276 HIV-positive women, plus several hundred more children, aunts, neighbors, husbands. 122 children evaluated, weighed, reviewed: 16 newly confirmed to be NOT infected, two newly diagnosed HIV-positive. 5 tons of beans. 300 kg of salt. 4 prayer warriors interceding on the side. A couple of dozen volunteers, missionaries and Ugandans, registering, weighing, carrying, testing. 600 cups of porridge, to bide the crowd through the long day. Untold angels enjoying the spectacle of the happy terminally ill meeting together. Pat shared with us the testimony of two of the women: they thanked God for their HIV-infection, because it was the reason they came to know Him. Scott with his check-lists and organization moving the whole process along. Two supporters in New York who never see the blessing they bestow by funding this effort.
This is Dieu-Merci. Her mother quipped that she did not become infected through an HIV-positive husband: she became infected through SOMEONE ELSE"S HIV-positive husband. Hmmmm. When this baby was born, she looked like she needed God's mercy in more than just her name. She was tiny, and hospitalized with a serious infection of her miniscule leg and knee joint. Though her mother had never settled down much before, she took seriously the responsibility of this baby that she never expected to have. She was persistent and aggressive in seeking care. Because of her life-threatening early infection, I had little hope that the baby would turn out to be HIV-negative. But today she had her third and final negative test. She escaped. God's mercy.
Biira Latifa's mother sat at my station looking confused. She did not know the child's birthdate, or even age, and seemed confused on the name. She could not come up with any paperwork to show any previous care or testing. Her vagueness came across as deceit to me, and my quick-to-judge heart suspected fraud (we do get people lying about who they are or their kids are, to try to get food .. . ). I spied an immunization card in her bag and made her pull it out, expecting to prove mistaken identity. But it was the right kid, and the mom seemed embarrassed that she was so flustered. She did not look so well herself, and other women began to tell her what to do. Perhaps she was anxious, or perhaps the HIV has affected her mentally. We sent Biira for testing. An hour later they were back, waiting for the result. I told her that Biira was negative, not infected. She clapped her hands above her head, loudly, praising God and attracting attention. But then she bent down, covered her face with her hands, crying. It made me get tears, too. Here was this mom that I thought was deceitful and incompetent, but she was trembling with relief about her daughter, thankful.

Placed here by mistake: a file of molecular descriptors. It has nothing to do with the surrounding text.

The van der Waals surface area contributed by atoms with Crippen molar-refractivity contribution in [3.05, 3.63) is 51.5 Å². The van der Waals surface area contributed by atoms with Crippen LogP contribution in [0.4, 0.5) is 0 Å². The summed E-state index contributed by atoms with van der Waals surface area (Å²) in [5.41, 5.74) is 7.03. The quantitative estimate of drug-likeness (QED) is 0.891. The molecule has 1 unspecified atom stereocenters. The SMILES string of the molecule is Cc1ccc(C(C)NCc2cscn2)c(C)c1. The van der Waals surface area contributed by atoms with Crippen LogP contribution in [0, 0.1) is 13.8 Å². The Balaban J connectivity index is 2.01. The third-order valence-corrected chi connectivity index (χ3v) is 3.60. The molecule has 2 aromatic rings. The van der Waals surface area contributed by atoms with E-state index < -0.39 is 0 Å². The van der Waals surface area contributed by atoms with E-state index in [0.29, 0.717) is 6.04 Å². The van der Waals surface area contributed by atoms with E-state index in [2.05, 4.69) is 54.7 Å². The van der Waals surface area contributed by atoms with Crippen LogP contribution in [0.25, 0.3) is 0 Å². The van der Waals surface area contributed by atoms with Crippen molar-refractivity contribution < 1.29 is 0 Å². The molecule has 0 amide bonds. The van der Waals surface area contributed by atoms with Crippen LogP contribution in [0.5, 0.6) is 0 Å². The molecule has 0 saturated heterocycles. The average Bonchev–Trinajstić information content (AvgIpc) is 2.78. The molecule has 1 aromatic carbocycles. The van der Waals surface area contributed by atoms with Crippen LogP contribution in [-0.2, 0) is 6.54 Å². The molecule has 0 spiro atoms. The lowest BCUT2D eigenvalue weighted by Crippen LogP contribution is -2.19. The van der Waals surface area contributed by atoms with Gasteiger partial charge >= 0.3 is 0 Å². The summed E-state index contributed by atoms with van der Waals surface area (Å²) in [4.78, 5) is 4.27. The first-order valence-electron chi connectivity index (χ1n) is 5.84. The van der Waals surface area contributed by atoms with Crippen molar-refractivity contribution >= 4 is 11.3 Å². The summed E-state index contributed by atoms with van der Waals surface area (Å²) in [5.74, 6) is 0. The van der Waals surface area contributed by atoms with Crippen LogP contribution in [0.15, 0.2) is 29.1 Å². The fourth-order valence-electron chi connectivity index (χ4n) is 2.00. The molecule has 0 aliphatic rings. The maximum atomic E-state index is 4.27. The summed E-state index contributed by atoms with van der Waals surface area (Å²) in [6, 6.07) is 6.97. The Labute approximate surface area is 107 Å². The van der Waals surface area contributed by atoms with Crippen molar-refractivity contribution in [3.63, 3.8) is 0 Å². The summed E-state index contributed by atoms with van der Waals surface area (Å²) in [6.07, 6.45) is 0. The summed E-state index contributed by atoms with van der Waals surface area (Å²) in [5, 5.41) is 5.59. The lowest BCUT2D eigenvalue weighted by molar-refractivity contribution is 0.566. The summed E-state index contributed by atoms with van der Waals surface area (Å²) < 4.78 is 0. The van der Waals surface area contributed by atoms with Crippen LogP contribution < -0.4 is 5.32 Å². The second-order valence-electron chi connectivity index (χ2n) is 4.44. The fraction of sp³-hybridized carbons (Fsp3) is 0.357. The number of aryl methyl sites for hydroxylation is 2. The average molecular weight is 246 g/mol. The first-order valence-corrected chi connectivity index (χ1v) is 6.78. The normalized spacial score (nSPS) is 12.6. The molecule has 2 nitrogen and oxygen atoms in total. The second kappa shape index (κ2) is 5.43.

These are two small snapshots of a day full of noise, bustle, facts, figures. Real people with real stories, too numerous to tell: Byaruhanga with his mom Luci, back from months of disappearance. Mumbere with his faithful grandmother, feisty as ever, infected but thriving on ARV's. Another careful mom who begged for yet one more test on her child, too scared to believe the good news until she had it in triplicate over the course of two years. Broken-hearted women asking for prayer for their children left with grandmothers and fathers, because they've been chased away from the family, stigmatized with their infection. Women smiling at each other's children, greeting old friends. Women who have been with us for five years, pressing on. Small struggles in a continent-wide battle against AIDS.